When I asked permission, the woman eyed me skeptically and told me “no.” I was alright with that, and I never took the lens cap from my camera as we walked through the shop admiring, and choosing an item or two to purchase. Because I was wearing a dangling necklace, I held my camera away from my shirt as we shopped. I didn’t want my necklace to scratch the digital screen on the back.

I couldn’t help but notice that as we asked questions, the woman seemed to give us our answers grudgingly. I just figured she was having a bad day. But, when I smiled and told her I was ready to make my purchase, she glared at me.

“I don’t mean to be rude, ” she said (which is what people say when they mean to be exactly that), “but I told you not to take pictures. I saw you holding your camera and heard a clicking sound.”

Bewildered, my friend and I looked at each other and both exclaimed, “The lens cap is on the camera!” The woman stared at us grimly, as if we were lying, cheating, felons and made no move to apologize or back down from her assertion that I had been taking pictures in her shop. I was so shocked by her rudeness that I turned to walk out of the store without buying a thing.

That’s a shame for the artists who have their work in the shop … I’m sure that it affects sales if she takes that kind of attitude with customers on a regular basis. And, it’s a shame for any tourist to meet that kind of attitude, because it is NOT the normal treatment you get when you come to San Antonio.

Although we were disappointed, it turned out that leaving her shop led us to a happy accident: we found not one but two delightful shops in the same block where the sales clerks were courteous and helpful.

The Blanco Center Bazaar and Karolina’s were both chock full of delightful vintage goods, clothing, artwork, furniture and accessories. I’ll tell you more about them and show you some pictures, but right now I’m still recovering from the rude treatment at Artwerx Alley. You can bet your bottom dollar they won’t see my smiling face again!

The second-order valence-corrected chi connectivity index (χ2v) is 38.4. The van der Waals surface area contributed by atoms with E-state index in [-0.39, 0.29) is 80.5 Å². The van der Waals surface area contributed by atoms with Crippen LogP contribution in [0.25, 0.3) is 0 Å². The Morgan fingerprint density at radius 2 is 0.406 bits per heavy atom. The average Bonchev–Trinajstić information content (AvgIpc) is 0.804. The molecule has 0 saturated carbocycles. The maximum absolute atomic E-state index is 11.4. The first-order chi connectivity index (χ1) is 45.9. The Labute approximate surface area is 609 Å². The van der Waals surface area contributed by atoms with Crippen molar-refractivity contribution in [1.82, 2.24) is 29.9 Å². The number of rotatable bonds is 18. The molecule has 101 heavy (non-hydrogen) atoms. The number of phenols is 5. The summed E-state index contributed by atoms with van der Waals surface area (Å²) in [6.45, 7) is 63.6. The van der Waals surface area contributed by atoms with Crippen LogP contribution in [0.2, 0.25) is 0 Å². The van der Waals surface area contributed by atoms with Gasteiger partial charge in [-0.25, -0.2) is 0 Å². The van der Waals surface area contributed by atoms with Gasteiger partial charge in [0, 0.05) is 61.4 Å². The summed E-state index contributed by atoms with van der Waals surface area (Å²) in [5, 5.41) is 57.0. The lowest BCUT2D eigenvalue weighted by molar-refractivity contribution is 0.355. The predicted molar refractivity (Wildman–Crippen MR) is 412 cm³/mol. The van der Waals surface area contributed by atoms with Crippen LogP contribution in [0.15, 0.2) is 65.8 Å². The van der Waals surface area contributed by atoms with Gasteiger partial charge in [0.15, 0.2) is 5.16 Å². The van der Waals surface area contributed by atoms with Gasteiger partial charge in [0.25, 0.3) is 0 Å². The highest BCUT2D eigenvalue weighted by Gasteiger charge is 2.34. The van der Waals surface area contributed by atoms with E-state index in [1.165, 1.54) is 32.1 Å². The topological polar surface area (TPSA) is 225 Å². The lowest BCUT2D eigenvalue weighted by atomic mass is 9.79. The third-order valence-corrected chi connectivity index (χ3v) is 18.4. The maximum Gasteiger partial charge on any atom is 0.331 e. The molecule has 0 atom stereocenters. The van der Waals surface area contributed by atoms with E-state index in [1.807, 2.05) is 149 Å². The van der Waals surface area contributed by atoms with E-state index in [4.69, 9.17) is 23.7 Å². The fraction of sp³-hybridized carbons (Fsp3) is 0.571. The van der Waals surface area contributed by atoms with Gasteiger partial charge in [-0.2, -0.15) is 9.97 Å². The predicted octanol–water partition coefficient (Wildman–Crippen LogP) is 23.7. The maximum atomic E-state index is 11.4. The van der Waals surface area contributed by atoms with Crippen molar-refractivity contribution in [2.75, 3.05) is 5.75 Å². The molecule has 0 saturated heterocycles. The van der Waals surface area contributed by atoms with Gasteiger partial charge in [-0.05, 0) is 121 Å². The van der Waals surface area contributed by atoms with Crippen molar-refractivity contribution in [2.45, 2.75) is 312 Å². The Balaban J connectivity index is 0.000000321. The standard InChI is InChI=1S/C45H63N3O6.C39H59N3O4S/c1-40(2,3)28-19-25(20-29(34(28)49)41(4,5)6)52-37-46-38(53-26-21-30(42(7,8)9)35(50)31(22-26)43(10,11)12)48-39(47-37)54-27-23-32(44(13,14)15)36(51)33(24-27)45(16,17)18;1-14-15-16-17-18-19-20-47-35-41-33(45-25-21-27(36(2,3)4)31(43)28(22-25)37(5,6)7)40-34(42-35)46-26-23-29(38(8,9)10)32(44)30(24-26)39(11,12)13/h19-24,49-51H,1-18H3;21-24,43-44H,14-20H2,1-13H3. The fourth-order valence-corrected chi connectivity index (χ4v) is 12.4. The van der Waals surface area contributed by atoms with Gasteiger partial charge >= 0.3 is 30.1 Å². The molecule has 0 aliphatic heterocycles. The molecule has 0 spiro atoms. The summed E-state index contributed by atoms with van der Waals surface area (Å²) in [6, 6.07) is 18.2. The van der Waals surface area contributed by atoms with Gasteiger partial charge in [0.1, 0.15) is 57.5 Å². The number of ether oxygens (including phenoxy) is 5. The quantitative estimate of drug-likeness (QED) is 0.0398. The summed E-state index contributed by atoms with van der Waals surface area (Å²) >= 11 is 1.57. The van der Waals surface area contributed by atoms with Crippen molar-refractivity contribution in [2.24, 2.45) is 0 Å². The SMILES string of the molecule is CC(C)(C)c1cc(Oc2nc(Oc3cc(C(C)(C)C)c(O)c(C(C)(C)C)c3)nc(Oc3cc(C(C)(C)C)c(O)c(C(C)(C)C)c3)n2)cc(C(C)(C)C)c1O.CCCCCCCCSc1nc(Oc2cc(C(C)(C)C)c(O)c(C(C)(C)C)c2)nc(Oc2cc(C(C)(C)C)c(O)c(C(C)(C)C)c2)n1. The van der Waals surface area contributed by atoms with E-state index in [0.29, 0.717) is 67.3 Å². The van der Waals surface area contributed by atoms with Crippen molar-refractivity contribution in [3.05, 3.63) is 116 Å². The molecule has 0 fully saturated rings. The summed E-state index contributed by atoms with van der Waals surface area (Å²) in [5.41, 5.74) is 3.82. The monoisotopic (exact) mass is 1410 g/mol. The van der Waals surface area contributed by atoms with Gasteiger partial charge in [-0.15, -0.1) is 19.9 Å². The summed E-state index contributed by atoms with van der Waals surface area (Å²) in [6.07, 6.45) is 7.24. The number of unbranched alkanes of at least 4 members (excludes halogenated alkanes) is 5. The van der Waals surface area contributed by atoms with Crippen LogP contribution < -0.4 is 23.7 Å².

Is Lula B’s Cool or Pimpadelic?

When we saw the sign, we screeched to a halt to go shopping. How in Thunder were we supposed to resist shopping at a place that advertised, “Cool Stuff for Cool People?” After all, Mr. Tucker and I are “pretty cool,” if I do say so myself.

Lula B's East

Lula B’s East, near downtown Dallas at 2639 Main St. is described on their website as “a treasure trove of all things fine and funky, kitschy and collectible, vintage and pimpadelic.” Pimpadelic?

This I had to see. And, I did.


I don’t know what y’all might think of this high-heeled shoe chair in leopard print, but I think that qualifies as “pimpadelic.” However, ahem, I do have to admit that it wouldn’t be out of place at my house … but it’s still there if you want it.

I was terribly tempted to take home these nekkid mannequins, to keep my collection of them company. But, we are on a buying moratorium until my Fall Overhaul is finished.

mannequins at Lula B

While the store did have a wealth of “stuff,” some of it quite interesting, it seemed overloaded with items similar to ones I’m currently taking to donate. It also included many items that I’m just “too cool” to own. Please tell me that I’m too cool to own a collection of Simpson’s dolls!

simpsons memorabilia

And promise me that I am far above owning a Velvet Elvis painting, or a painting of dogs playing cards, or a mosaic made of colored stones.

mosaic of colored stones

Believe me, I AM too cool for those … and so are you! But, if you want to see them, and are in Dallas for the day, it’s a fun shopping trip. You might even find something “cool” to tempt you to buy … but don’t get those mannequins! I’m hoping they will be there when I stop again.

You think I wouldn’t stop again? Sure I would! I have to visit Lula B’s again, because I’m “cool.” Besides, I want to see more “pimpadelic” stuff!